Fortunately, from a technical perspective, the product-side remediation was quick and easy, says Brad Whitworth, Y2K communications manager at HP. "It was a pretty simple process. More than half of our products -- such as printers -- don't even process dates."

The management side of the project was a bit more interesting interesting, though. "Y2K became the largest single outreach to customers that we have ever done," Whitworth explains. "Every part of HP's businesses needed to reach out to an existing base of customers to make sure they were checking their systems."

The most valuable lesson HP gained from its Y2K experience is that an inventory of software assets is invaluable. "Companies historically have done a decent job of looking at hardware, and thinking about things like how many PCs, how many servers, and upgrades," Whitworth says. "Y2K forced a lot of people for the first time to create an inventory of their software assets."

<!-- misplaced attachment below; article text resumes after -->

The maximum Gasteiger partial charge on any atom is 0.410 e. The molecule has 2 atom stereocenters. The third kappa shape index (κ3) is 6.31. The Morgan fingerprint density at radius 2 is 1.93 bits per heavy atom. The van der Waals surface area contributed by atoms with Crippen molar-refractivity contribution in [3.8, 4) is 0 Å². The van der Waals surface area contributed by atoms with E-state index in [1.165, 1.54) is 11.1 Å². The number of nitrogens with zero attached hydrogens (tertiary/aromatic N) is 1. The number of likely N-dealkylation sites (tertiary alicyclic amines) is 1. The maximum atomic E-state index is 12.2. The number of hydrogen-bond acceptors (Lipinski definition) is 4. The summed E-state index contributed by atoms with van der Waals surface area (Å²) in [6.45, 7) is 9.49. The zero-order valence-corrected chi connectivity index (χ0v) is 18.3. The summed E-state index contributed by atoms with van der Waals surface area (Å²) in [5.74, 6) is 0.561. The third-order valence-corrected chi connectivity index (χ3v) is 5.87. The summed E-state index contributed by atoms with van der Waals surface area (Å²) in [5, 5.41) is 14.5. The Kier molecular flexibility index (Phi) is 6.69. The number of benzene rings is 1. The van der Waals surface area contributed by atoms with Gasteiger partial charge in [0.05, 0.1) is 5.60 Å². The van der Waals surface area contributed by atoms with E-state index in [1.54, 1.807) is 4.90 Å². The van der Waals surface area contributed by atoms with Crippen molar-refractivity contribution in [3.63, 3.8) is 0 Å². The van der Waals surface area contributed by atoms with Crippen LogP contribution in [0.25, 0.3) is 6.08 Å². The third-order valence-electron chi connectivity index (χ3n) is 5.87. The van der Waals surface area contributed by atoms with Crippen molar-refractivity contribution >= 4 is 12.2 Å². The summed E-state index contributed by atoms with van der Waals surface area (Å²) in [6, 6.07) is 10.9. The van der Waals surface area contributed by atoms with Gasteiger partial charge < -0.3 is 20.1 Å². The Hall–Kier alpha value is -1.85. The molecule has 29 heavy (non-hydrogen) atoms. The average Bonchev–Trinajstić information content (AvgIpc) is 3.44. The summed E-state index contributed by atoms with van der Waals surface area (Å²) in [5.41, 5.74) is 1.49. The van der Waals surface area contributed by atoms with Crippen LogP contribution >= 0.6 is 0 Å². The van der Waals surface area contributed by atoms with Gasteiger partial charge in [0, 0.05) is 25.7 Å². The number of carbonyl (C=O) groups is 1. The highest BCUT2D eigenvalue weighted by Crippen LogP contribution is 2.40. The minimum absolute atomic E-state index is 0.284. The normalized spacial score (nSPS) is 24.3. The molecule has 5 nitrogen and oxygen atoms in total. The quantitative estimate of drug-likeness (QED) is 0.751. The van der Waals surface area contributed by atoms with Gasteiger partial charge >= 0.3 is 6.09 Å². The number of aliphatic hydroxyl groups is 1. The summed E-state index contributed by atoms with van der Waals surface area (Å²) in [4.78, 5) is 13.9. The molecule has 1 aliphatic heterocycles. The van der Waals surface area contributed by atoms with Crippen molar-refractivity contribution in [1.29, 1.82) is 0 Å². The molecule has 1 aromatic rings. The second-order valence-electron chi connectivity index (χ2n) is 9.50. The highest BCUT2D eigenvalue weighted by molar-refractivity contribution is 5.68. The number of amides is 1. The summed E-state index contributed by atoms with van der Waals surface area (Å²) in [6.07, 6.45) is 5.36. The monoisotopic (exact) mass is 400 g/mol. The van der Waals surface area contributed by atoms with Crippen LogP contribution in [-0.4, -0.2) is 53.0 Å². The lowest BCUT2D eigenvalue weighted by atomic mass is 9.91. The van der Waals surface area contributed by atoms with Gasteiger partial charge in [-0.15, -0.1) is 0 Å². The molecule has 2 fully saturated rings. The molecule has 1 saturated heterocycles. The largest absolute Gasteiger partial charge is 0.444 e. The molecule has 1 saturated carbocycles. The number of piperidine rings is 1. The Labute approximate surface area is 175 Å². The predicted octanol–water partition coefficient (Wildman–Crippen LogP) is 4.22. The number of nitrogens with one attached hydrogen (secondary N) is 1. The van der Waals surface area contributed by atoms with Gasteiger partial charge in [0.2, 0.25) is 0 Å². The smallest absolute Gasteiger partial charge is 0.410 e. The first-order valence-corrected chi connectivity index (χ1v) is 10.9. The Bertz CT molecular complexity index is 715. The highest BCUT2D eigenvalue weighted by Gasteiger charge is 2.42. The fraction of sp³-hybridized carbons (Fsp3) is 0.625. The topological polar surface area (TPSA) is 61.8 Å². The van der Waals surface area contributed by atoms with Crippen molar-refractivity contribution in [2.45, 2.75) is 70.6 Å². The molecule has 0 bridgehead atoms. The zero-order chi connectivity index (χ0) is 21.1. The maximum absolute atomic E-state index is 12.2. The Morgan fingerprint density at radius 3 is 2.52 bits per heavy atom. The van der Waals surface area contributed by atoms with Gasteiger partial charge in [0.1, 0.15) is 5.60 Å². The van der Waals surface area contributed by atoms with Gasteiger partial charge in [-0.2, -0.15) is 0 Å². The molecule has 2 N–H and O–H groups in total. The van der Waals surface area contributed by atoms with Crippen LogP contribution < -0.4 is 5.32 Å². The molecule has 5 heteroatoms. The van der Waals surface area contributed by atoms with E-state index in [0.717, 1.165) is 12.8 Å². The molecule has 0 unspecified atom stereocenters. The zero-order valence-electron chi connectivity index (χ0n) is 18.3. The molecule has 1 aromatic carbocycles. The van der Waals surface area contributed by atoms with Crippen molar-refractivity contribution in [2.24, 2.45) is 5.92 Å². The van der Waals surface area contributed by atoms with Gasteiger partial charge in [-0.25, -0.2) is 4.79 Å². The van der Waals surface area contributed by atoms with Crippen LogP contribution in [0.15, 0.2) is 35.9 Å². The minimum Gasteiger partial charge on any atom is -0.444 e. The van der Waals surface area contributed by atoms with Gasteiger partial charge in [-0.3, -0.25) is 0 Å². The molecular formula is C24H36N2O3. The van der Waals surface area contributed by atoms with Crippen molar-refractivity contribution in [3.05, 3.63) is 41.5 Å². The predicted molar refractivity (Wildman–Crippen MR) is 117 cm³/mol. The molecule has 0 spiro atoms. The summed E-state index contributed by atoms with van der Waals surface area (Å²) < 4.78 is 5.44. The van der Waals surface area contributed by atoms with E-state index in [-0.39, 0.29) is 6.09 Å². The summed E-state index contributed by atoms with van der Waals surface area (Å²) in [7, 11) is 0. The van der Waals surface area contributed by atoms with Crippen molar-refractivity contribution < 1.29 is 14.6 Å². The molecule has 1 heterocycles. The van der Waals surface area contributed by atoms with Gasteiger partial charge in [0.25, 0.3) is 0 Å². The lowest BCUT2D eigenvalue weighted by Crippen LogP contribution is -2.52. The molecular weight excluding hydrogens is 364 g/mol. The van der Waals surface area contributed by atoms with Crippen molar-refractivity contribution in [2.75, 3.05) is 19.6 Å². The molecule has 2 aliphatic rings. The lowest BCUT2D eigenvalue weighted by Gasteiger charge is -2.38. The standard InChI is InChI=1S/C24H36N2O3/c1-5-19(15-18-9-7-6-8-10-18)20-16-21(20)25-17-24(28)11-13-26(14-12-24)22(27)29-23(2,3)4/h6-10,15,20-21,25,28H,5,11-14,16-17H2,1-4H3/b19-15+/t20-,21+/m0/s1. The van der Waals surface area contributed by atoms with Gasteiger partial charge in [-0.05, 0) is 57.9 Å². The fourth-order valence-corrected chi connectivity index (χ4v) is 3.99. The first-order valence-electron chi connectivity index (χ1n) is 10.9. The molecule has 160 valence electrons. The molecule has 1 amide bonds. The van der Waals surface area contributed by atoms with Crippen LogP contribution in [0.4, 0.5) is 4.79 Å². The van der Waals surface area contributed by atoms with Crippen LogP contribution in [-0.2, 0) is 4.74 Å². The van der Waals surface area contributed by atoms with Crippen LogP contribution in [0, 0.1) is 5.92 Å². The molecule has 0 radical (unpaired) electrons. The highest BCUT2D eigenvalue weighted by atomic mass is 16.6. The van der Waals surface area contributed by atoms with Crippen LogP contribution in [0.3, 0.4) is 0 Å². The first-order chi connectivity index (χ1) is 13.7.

For many organizations, the knowledge base coming out of their Y2K efforts will be valuable for future IT endeavors. "We had to keep track of all this work that we were doing," the Navy’s Wennergran says. "For the first time, we had a database of all the systems that we care about, and all of the infrastructure devices that we have. We began to understand what we had, what worked together, and what interfaces these systems had."

Regular inventories of software enabled HP to "get better use from the software itself," Whitworth says. "Regular software tuning and upgrades make a lot of sense. If it hadn't been for Y2K, we probably wouldn't have done any revisions. Now we know we need to do it periodically." For example, Whitworth reports that his team came across a program that took two-and-a-half hours to run. "After going back and reworking it, it now runs in 11 minutes."